I’ve been on a white food kick. White flour, pasta, sugar… all that stuff we shouldn’t be eating. And it’s been good.
You can’t get much more white than this:
Lokshen Kugel (noodle pudding). Consider it the Jewish version of macaroni and cheese. Most recipes for this are sweet, made with sugar and either pineapple, cherries, or raisins. But The Pontiff likes his plain and unsweetened. I shouldn’t be surprised – the blander it is, the happier he is. When he was in college, he used to make a crude version of this by just mixing hot cooked noodles with a container of cottage cheese and a container of sour cream.
But nothing beats it when it’s baked until the top and sides are crusty and crunchy. Of course, your heart and arteries may not thank you. Or your hips and thighs. But your tummy will be very happy.
12 oz wide egg noodles
16 oz cottage cheese
16 oz sour cream
1 1/2 sticks (12 Tablespoons) butter
5 eggs, lightly beaten
1 teaspoon salt
Grated or shredded Parmesan cheese (optional)
Cook noodles according to package directions, and drain. Use part of the butter to grease a 13×9 baking dish. Mix the remaining butter and all other ingredients except Parmesan cheese into the hot, drained noodles. Pour noodle mixture into prepared dish, top with Parmesan cheese if desired. Bake at 350 for about an hour, or until top is browned and the eggs are set.
And as if that wasn’t nearly enough, we also had an incredible peach cobbler for dessert. This is the result of the test kitchen at Cook’s Illustrated. Many peaches were sacrificed for the development of this recipe. The biscuits are light, tender, and crispy – partially pre-baking the peaches first keeps the biscuits from getting gluey or soggy. And the peach filling was delicious, and not too sweet. I could definitely see these biscuits as a base for strawberry shortcake, too.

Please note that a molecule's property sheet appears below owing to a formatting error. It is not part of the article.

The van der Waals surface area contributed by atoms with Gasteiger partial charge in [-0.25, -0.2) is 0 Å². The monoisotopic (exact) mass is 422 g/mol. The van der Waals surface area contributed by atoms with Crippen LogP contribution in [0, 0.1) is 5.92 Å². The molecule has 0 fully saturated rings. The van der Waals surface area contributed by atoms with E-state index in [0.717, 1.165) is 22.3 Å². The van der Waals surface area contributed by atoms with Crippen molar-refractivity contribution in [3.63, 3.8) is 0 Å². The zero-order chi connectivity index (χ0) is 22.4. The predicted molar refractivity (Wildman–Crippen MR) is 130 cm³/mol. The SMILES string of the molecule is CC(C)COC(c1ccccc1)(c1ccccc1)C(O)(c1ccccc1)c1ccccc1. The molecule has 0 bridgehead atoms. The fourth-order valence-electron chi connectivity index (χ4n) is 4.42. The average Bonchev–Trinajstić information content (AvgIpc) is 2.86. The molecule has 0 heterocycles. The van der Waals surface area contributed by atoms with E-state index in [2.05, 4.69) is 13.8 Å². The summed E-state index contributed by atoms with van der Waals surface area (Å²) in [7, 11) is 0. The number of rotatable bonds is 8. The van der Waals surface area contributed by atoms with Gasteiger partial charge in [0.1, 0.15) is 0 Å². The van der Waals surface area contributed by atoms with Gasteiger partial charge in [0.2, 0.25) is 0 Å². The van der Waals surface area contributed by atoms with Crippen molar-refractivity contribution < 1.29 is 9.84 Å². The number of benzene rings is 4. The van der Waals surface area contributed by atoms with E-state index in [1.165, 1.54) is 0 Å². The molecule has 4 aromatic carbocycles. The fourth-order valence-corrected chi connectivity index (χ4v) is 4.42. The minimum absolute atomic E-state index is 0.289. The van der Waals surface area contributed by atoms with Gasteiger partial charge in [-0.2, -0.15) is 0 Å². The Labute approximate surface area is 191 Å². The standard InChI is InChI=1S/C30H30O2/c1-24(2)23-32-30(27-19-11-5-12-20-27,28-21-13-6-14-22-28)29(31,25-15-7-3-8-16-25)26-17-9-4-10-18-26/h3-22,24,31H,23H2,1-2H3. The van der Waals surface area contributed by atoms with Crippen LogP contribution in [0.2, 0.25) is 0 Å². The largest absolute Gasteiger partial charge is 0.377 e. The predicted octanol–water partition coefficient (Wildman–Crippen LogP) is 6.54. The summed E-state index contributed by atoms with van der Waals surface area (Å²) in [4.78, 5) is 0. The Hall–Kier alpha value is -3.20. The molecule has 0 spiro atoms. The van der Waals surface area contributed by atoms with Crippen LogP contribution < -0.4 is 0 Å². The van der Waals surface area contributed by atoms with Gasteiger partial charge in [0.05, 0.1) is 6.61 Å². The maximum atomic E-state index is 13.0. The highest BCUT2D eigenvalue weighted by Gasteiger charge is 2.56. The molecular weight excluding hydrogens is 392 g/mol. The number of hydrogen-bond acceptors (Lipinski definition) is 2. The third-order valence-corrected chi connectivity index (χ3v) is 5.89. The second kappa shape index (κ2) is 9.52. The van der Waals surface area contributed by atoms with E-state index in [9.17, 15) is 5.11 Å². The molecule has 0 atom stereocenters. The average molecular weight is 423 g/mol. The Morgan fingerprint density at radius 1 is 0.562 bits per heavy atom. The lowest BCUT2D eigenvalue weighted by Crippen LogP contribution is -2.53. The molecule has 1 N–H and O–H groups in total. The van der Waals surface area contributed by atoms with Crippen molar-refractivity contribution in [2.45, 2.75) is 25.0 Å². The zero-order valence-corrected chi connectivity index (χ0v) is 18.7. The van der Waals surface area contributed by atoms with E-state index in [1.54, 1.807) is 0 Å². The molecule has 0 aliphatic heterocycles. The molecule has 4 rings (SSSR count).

Peach Cobbler (Cook’s Illustrated)
2 1/2 pounds ripe peaches
1/4 cup sugar
1 teaspoon cornstarch
1 Tablespoon fresh lemon juice
Pinch of salt
1 cup all-purpose flour
3 Tablespoons plus 1 teaspoon sugar
3/4 teaspoon baking powder
1/4 teaspoon baking soda
1/4 teaspoon salt
5 Tablespoons cold unsalted butter, cut into 1/4″ cubes
1/3 cup plain whole milk yogurt (I used sour cream, because I forgot to buy the yogurt)
Peel peaches, cut in half and pit. Cut each half into 4 wedges. Toss the peaches and sugar in a large bowl; let stand for 30 minutes, tossing several times.
Meanwhile, preheat the oven to 450 degrees F., with the oven rack to the lower-middle position.
Drain the peaches in a colander set over a bowl to catch the juice. Whisk 1/4 of the drained juice, cornstarch, lemon juice and salt in a small bowl. Discard any remaining drained juice. Mix the juice with the peach slices and place them in an 8″ square glass baking dish. Bake about 10 minutes, or until the peaches begin to bubble around the edges.
While the peaches are baking, put the flour, 3 Tbsp of the sugar, baking powder, baking soda and salt in a food processor, and pulse to combine. Scatter the cubed butter over the top and pulse about 10 times in 1-second pulses, or until the mixture resembles coarse meal. Transfer the mixture to a medium bowl, add yogurt [or sour cream] and mix with a rubber spatula until a soft, cohesive dough is formed, adding up to an additional Tablespoon of yogurt if necessary. Do not overmix dough. Break the dough into 6 pieces and set aside.
After the peaches have finished the initial baking, remove the dish from the oven and place the dough mounds on top, spacing them at least 1/2 inch apart so that they do not touch. Sprinkle the remaining teaspoon of sugar evenly over the biscuits. Bake until the topping is browned, about 16-18 minutes. Cool about 20 minutes before serving.
And if you’d like to top that cobbler with some cream, whipped cream, or ice cream, I’m sure no one would object.